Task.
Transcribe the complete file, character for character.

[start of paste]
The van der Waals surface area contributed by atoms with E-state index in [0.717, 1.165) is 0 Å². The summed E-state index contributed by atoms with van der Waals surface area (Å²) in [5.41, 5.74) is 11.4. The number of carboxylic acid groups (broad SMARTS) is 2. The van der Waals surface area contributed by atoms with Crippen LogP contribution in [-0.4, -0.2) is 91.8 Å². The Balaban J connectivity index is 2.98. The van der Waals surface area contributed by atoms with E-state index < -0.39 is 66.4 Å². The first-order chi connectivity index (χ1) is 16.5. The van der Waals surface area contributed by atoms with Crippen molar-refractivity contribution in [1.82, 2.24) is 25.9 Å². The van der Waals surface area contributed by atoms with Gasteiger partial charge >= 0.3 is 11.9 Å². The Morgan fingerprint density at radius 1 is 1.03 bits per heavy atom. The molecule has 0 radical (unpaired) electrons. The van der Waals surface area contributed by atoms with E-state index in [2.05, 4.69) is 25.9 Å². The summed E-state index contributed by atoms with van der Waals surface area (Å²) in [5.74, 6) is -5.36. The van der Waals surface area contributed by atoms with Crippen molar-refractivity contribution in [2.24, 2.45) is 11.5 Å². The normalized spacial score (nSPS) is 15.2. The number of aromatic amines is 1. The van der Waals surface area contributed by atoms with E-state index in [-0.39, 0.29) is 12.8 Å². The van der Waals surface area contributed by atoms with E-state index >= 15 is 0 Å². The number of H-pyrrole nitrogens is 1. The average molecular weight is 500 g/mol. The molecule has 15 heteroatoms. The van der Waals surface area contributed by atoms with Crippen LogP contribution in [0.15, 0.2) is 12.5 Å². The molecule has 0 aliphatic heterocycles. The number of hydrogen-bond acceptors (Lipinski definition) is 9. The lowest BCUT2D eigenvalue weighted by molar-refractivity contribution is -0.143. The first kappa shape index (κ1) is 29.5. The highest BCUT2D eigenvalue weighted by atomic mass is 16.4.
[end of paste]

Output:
The van der Waals surface area contributed by atoms with E-state index in [0.717, 1.165) is 0 Å². The summed E-state index contributed by atoms with van der Waals surface area (Å²) in [5.41, 5.74) is 11.4. The number of carboxylic acid groups (broad SMARTS) is 2. The van der Waals surface area contributed by atoms with Crippen LogP contribution in [-0.4, -0.2) is 91.8 Å². The Balaban J connectivity index is 2.98. The van der Waals surface area contributed by atoms with E-state index < -0.39 is 66.4 Å². The first-order chi connectivity index (χ1) is 16.5. The van der Waals surface area contributed by atoms with Crippen molar-refractivity contribution in [1.82, 2.24) is 25.9 Å². The van der Waals surface area contributed by atoms with Gasteiger partial charge >= 0.3 is 11.9 Å². The Morgan fingerprint density at radius 1 is 1.03 bits per heavy atom. The molecule has 0 radical (unpaired) electrons. The van der Waals surface area contributed by atoms with E-state index in [2.05, 4.69) is 25.9 Å². The summed E-state index contributed by atoms with van der Waals surface area (Å²) in [5.74, 6) is -5.36. The van der Waals surface area contributed by atoms with Crippen molar-refractivity contribution in [2.24, 2.45) is 11.5 Å². The normalized spacial score (nSPS) is 15.2. The number of aromatic amines is 1. The van der Waals surface area contributed by atoms with E-state index in [-0.39, 0.29) is 12.8 Å². The van der Waals surface area contributed by atoms with E-state index >= 15 is 0 Å². The number of H-pyrrole nitrogens is 1. The average molecular weight is 500 g/mol. The molecule has 15 heteroatoms. The van der Waals surface area contributed by atoms with Crippen LogP contribution in [0.15, 0.2) is 12.5 Å². The molecule has 0 aliphatic heterocycles. The number of hydrogen-bond acceptors (Lipinski definition) is 9. The lowest BCUT2D eigenvalue weighted by molar-refractivity contribution is -0.143. The first kappa shape index (κ1) is 29.5. The highest BCUT2D eigenvalue weighted by atomic mass is 16.4.